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Nine women and 14 men in a village of Tanzania’s Rukwa Region were arrested last week for allegedly destroying the homes of other villagers whom they suspected of practicing witchcraft. Mr. George Kyando, the Rukwa Regional Police Commander, announced that the suspects in Kazila, a village in Mwazye Ward, Kalambo District of the Rukwa Region—in the heart of traditional Fipa territory—had invaded homes of the people they were accusing of witchcraft and had burned them to the ground.

Dried fish from Lake Rukwa, in the Rukwa Region

Dried fish from Lake Rukwa, in the Rukwa Region (Photo by Lichinga in Wikimedia, Creative Commons license)

The Fipa in the region still practice farming, or in villages along the shores of Lake Rukwa and Lake Tanganyika, fishing, and they still accept their traditional beliefs in sorcery and witchcraft.  Mr. Kyando said that the villagers accused Conrald Nyami (45) of terrorizing them through his witchcraft. Mr.Nyami was asleep in his home around 9:00 pm on September 24 when the crowd of arsonists broke in and set the house on fire. Fortunately, he awoke and fled for his life. He went into hiding.

Presumably flushed with their success, the crowd went on to the house of another suspected witch, Japhet Telemka, and set it ablaze also. The Regional Police Commissioner added, “preliminary investigation established that the cause of the suspects’ rampage was based on superstitious beliefs.”

A recent journal article on Fipa witchcraft by Machangu (2015) focused mostly on accusations against elderly women in the farming villages of being witches, and why that trend is not diminishing. An older article by Willis (1968), however, provided information that may be more directly relevant to the situation in Kazila and the possible reasons for the witchcraft accusations against the two men.

A witch doctor and his apprentice in Malawi in 1910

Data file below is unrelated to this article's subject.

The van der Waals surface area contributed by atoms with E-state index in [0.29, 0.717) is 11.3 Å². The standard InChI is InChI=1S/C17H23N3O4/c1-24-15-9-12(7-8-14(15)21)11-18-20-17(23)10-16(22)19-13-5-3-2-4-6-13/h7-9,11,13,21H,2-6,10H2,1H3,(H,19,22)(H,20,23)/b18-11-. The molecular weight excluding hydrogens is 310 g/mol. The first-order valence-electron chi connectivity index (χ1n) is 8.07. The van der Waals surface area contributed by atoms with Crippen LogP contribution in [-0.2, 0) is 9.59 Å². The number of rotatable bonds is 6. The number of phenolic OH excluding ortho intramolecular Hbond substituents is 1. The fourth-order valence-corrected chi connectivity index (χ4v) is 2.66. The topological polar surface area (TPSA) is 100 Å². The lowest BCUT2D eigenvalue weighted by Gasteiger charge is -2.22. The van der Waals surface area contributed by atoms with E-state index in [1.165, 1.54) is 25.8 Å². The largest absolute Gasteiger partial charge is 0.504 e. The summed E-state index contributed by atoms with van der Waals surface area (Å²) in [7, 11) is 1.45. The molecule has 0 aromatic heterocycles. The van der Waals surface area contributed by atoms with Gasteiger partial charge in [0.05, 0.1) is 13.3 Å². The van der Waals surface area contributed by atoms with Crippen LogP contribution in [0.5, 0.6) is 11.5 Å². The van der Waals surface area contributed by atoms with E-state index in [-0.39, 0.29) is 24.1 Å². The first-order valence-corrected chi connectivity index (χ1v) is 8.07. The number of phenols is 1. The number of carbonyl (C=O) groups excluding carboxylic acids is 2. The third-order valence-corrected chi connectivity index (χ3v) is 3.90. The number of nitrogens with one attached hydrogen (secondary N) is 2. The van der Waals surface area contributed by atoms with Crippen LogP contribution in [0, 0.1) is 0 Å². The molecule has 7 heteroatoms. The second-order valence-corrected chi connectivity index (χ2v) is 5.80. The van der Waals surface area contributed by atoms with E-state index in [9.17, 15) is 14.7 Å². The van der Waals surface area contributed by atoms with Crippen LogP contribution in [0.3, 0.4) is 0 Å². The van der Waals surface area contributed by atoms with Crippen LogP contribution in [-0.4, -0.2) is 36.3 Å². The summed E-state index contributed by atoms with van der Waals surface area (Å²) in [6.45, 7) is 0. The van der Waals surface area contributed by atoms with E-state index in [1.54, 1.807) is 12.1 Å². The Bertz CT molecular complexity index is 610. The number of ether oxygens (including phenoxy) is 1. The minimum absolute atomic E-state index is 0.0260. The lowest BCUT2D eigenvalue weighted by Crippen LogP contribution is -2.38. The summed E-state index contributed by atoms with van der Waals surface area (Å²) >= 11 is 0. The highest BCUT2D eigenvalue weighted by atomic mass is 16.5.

A witch doctor and his apprentice in Malawi in 1910 (Photographer unknown, in the public domain in Wikimedia)

Willis mentioned in his article that the potions used in one of the incidents he discussed had come from Malawi, and that an anti-sorcery revolutionary movement on which he focused his research had also originated in that country. Willis maintained that the accusations of witchcraft that occurred—and still seem to occur—in Fipa villages were the result of personal misfortunes and problems with relationships. Losses of crops or livestock might result in accusations of witchcraft against another villager. The accusations were normally against people in the same generation, he found.

He argued that, while the spontaneous, disorganized anti-witchcraft movement, called Kamcape, was clearly designed to eradicate witchcraft, “its latent function is to effect a resolution at the psychic level of a generalized sense of internal conflict and to recreate the moral climate of village communities in accordance with the traditional ethos of unity and harmony (p.13).” Since conflicts are endemic to the Fipa villages (and to almost all human communities), those sorcery, and perhaps anti-sorcery movements, appear to be a recurring phenomenon in Fipa country.